Scientists question the laws of the formation of stars

An international team of researchers has challenged the ideas of star formation. According to astronomers, the widespread perception that the distribution of the mass of the star population is identical to the distribution of the mass of the nuclei from which the stars were formed is not confirmed by observations.

In space, gas clouds are compressed by gravity and form structures from which stars are born, that is, the nuclei of future stars. These nuclei gather in clusters, accumulate matter and fragment, eventually giving rise to the accumulation of young stars of different masses. The distribution of the masses in these clusters was described by Edwin Salpeter in the form of an astrophysical law in 1955.

Astronomers have long noticed that the ratio of the total mass of massive objects to less massive objects is the same as in the case of clusters of nuclei of future stars, and in clusters of "newborn" stars. However, in a new study, a group of astronomers led By F. Motte shows that this ratio only works in the case of molecular clouds closest to the Solar system. Scientists note that these clouds have a relatively low density and therefore do not reflect, to the extent required, the properties of the star-forming regions of our entire Galaxy, which tend to have a higher density. After observations of distant molecular clouds, called W43-MM1 with the help of the radio Observatory ALMA, the team motto detected a higher proportion of massive stars in relation to the amount calculated according to the universal ratio, open Salmeterol.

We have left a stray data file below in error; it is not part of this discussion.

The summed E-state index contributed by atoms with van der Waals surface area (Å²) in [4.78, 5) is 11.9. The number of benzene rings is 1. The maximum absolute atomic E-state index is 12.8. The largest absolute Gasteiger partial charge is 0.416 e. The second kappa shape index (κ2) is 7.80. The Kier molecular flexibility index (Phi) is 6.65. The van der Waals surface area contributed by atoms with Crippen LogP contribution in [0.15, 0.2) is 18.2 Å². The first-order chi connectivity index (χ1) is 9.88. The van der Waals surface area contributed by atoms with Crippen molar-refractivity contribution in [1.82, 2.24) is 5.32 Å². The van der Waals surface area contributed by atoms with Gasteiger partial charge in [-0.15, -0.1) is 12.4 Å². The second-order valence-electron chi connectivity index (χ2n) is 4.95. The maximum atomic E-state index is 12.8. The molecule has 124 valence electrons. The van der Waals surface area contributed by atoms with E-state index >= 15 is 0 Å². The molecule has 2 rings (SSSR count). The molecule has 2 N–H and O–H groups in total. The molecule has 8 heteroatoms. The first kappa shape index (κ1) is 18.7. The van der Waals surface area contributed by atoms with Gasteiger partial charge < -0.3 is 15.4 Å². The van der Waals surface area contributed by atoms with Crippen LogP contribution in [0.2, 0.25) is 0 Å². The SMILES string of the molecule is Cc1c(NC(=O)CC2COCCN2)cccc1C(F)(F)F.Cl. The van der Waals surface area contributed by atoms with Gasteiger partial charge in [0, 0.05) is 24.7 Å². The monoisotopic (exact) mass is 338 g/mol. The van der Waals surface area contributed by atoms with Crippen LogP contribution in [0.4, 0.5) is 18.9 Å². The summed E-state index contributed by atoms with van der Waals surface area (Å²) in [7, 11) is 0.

This finding suggests that the relationship between the mass distribution in the cluster of young stars and the nuclei from which the stars are formed is more complex than anticipated and may result in a revision of a number of estimates based on this distribution, such as estimates of the composition of the interstellar matter, the number of black holes and supernovae, etc.

The work is published i